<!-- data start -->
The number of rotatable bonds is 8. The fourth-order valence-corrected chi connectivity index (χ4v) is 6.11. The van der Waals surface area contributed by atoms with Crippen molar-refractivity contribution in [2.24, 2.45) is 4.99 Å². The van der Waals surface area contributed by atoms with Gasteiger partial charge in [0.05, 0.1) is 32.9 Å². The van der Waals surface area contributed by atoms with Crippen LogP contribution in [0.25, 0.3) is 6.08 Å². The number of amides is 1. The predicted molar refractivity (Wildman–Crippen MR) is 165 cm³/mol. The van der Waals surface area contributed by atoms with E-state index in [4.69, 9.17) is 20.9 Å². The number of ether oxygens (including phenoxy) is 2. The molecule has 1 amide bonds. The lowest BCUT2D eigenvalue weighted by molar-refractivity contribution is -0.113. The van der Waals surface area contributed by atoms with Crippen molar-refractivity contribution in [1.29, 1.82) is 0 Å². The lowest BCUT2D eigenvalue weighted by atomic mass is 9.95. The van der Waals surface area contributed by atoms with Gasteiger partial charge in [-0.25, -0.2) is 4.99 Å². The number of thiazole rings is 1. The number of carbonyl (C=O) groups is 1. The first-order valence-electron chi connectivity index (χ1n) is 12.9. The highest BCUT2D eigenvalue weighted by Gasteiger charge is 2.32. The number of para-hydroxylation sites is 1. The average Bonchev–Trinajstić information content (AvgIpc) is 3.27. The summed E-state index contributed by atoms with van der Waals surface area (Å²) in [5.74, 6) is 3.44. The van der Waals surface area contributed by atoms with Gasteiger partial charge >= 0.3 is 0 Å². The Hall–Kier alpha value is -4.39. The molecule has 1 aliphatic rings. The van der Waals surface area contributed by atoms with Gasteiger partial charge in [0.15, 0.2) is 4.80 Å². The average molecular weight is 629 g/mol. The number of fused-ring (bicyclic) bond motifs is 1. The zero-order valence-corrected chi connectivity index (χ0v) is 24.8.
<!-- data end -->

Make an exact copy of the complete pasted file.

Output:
The number of rotatable bonds is 8. The fourth-order valence-corrected chi connectivity index (χ4v) is 6.11. The van der Waals surface area contributed by atoms with Crippen molar-refractivity contribution in [2.24, 2.45) is 4.99 Å². The van der Waals surface area contributed by atoms with Gasteiger partial charge in [0.05, 0.1) is 32.9 Å². The van der Waals surface area contributed by atoms with Crippen LogP contribution in [0.25, 0.3) is 6.08 Å². The number of amides is 1. The predicted molar refractivity (Wildman–Crippen MR) is 165 cm³/mol. The van der Waals surface area contributed by atoms with E-state index in [4.69, 9.17) is 20.9 Å². The number of ether oxygens (including phenoxy) is 2. The molecule has 1 amide bonds. The lowest BCUT2D eigenvalue weighted by molar-refractivity contribution is -0.113. The van der Waals surface area contributed by atoms with Crippen molar-refractivity contribution in [1.29, 1.82) is 0 Å². The lowest BCUT2D eigenvalue weighted by atomic mass is 9.95. The van der Waals surface area contributed by atoms with Gasteiger partial charge in [-0.25, -0.2) is 4.99 Å². The number of thiazole rings is 1. The number of carbonyl (C=O) groups is 1. The first-order valence-electron chi connectivity index (χ1n) is 12.9. The highest BCUT2D eigenvalue weighted by Gasteiger charge is 2.32. The number of para-hydroxylation sites is 1. The average Bonchev–Trinajstić information content (AvgIpc) is 3.27. The summed E-state index contributed by atoms with van der Waals surface area (Å²) in [5.74, 6) is 3.44. The van der Waals surface area contributed by atoms with Gasteiger partial charge >= 0.3 is 0 Å². The Hall–Kier alpha value is -4.39. The molecule has 1 aliphatic rings. The van der Waals surface area contributed by atoms with Gasteiger partial charge in [0.15, 0.2) is 4.80 Å². The average molecular weight is 629 g/mol. The number of fused-ring (bicyclic) bond motifs is 1. The zero-order valence-corrected chi connectivity index (χ0v) is 24.8.